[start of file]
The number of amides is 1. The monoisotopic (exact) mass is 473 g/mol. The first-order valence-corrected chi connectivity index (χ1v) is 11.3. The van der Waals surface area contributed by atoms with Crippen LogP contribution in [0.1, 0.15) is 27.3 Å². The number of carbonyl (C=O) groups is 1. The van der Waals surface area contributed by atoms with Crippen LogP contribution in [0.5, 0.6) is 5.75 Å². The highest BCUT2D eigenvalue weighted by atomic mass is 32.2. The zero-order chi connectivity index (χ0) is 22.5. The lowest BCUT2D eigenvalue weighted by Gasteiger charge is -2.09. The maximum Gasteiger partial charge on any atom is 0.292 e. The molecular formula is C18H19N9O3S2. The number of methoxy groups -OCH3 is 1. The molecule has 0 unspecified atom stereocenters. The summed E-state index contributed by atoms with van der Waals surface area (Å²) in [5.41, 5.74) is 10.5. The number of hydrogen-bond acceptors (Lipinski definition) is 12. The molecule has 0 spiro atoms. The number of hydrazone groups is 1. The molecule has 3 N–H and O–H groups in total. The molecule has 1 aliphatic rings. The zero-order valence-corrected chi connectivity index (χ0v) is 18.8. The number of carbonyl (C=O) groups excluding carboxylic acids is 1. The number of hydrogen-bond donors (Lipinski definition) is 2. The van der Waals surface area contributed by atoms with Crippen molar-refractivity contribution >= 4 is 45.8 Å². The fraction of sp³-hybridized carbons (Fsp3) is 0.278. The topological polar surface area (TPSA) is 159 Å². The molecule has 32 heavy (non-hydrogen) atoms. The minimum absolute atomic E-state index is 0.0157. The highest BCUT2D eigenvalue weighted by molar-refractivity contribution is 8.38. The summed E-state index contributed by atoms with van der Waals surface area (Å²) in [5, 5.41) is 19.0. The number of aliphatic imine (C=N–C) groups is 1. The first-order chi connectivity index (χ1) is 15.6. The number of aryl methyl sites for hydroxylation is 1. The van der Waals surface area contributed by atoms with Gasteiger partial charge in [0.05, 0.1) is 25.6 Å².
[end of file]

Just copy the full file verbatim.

The number of amides is 1. The monoisotopic (exact) mass is 473 g/mol. The first-order valence-corrected chi connectivity index (χ1v) is 11.3. The van der Waals surface area contributed by atoms with Crippen LogP contribution in [0.1, 0.15) is 27.3 Å². The number of carbonyl (C=O) groups is 1. The van der Waals surface area contributed by atoms with Crippen LogP contribution in [0.5, 0.6) is 5.75 Å². The highest BCUT2D eigenvalue weighted by atomic mass is 32.2. The zero-order chi connectivity index (χ0) is 22.5. The lowest BCUT2D eigenvalue weighted by Gasteiger charge is -2.09. The maximum Gasteiger partial charge on any atom is 0.292 e. The molecular formula is C18H19N9O3S2. The number of methoxy groups -OCH3 is 1. The molecule has 0 unspecified atom stereocenters. The summed E-state index contributed by atoms with van der Waals surface area (Å²) in [5.41, 5.74) is 10.5. The number of hydrogen-bond acceptors (Lipinski definition) is 12. The molecule has 0 spiro atoms. The number of hydrazone groups is 1. The molecule has 3 N–H and O–H groups in total. The molecule has 1 aliphatic rings. The zero-order valence-corrected chi connectivity index (χ0v) is 18.8. The number of carbonyl (C=O) groups excluding carboxylic acids is 1. The number of hydrogen-bond donors (Lipinski definition) is 2. The van der Waals surface area contributed by atoms with Crippen molar-refractivity contribution >= 4 is 45.8 Å². The fraction of sp³-hybridized carbons (Fsp3) is 0.278. The topological polar surface area (TPSA) is 159 Å². The molecule has 32 heavy (non-hydrogen) atoms. The minimum absolute atomic E-state index is 0.0157. The highest BCUT2D eigenvalue weighted by molar-refractivity contribution is 8.38. The summed E-state index contributed by atoms with van der Waals surface area (Å²) in [5, 5.41) is 19.0. The number of aliphatic imine (C=N–C) groups is 1. The first-order chi connectivity index (χ1) is 15.6. The number of aryl methyl sites for hydroxylation is 1. The van der Waals surface area contributed by atoms with Gasteiger partial charge in [0.05, 0.1) is 25.6 Å².